Steamboat Springs A model of the proposed Routt County Judicial Facility will hit the road this week as a campaign is put in place to get the votes and money needed to build the full-scale judicial building.
Headed by former County Commissioner Ben Beall, Routt Citizens for Safe Courts is gearing up its campaign to convince county voters by November's election date to approve a mill levy for the courthouse.
With a $17.2 million price tag for the new courthouse and parking garage, commissioners are looking at an $11 million and 20-year bond issue.
Voters would be asked to approve an increase in property taxes that is estimated to be no more than 1.3 mils.
Once the County Assessors' Office determines property values in August an exact amount would be given, Beall said.
The development plans received approval from the city's planning commission Thursday night, but must still go before the City Council. The plans show a 52,000 square-foot judicial facility and a two-and-half story parking garage.
"It's a landmark structure and will last for 70 years or so," Beall said. "At this time it has value and it has to happen. It's not bells and whistles, something you don't need for the community. This is something the government needs to see happen."
To help educate the voters, the organization plans to take the courthouse architectural model around to well-traveled spots in the county. The first stop will be the First National Bank of Steamboat Springs, where the model will sit this week.
Beall said there are also plans for a Web site, brochures and a media campaign.
Because the county cannot lawfully spend any money on campaigning, the organization will also do some fund-raising to pay for the promotion.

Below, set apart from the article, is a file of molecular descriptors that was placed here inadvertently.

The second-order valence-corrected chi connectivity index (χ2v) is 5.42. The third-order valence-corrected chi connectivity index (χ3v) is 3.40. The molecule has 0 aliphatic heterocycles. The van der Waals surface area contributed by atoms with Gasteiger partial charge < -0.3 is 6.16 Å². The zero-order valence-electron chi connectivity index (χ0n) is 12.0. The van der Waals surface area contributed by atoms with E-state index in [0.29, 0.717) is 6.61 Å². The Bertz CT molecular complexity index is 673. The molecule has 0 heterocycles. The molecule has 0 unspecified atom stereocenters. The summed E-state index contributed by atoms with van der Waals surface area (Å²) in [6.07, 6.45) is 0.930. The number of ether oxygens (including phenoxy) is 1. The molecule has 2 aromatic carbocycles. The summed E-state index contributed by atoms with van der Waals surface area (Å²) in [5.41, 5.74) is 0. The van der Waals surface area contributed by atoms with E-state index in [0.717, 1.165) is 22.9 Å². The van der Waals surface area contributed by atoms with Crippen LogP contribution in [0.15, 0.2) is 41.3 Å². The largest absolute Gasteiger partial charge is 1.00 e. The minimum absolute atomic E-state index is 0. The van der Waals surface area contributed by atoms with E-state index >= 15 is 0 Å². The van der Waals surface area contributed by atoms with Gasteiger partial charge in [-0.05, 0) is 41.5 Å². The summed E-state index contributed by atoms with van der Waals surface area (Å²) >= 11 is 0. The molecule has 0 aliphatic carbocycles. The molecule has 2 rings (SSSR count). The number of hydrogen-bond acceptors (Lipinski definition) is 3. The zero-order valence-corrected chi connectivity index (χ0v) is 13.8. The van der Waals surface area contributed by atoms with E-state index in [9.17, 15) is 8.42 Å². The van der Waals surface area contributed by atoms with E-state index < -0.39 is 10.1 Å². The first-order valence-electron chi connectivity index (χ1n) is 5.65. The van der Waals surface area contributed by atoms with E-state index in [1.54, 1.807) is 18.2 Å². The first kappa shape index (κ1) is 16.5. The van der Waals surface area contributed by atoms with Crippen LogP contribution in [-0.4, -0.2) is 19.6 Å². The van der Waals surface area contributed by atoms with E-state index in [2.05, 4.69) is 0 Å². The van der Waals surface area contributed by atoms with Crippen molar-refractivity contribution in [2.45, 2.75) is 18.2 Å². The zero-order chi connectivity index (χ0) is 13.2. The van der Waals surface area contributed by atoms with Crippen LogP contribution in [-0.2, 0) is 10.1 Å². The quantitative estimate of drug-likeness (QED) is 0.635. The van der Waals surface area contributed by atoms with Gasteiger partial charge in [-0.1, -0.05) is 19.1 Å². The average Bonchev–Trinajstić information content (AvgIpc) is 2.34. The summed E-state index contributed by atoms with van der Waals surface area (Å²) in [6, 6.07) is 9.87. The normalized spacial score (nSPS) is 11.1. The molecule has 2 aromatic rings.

Even though Beall ended his term last year, he has been working with building a new courthouse since 1993 when he first became a county commissioner.
The state gave a mandate to the county to provide and maintain adequate facilities for the 14th Judicial District. The county was told the current courthouse, which was built in1923, does not meet state standards.
The existing courthouse, which houses a county judge and two district court judges in two courtrooms, is 11,200 square feet. The level of square footage the state requires for a county court with three judges, similar to Steamboat's, is 33,200 square feet.
'It has to be done' will become a slogan for the courthouse campaign, Beall said.
"The county is mandated to provide a courthouse. It is required to support that facility for the future," he said.
Under the current proposal, the county will ask for an $11 million bond issue and pull the additional funding $6.2 million from reserves.
Plans are for the new judicial facility to house the court system and for the renovated historic courthouse to hold county offices. By not having to rent space in outlying buildings, the county will save about $50,000 a year, Beall said.
The bond issue for the courthouse will be one of three mill levies that will most likely to be on the November ballot for Steamboat Springs residents. The City Council has voted to ask for mill levies to support Howelsen Hill and the fire department. And the Hayden School District is asking for a mill levy to increase its teachers' salaries.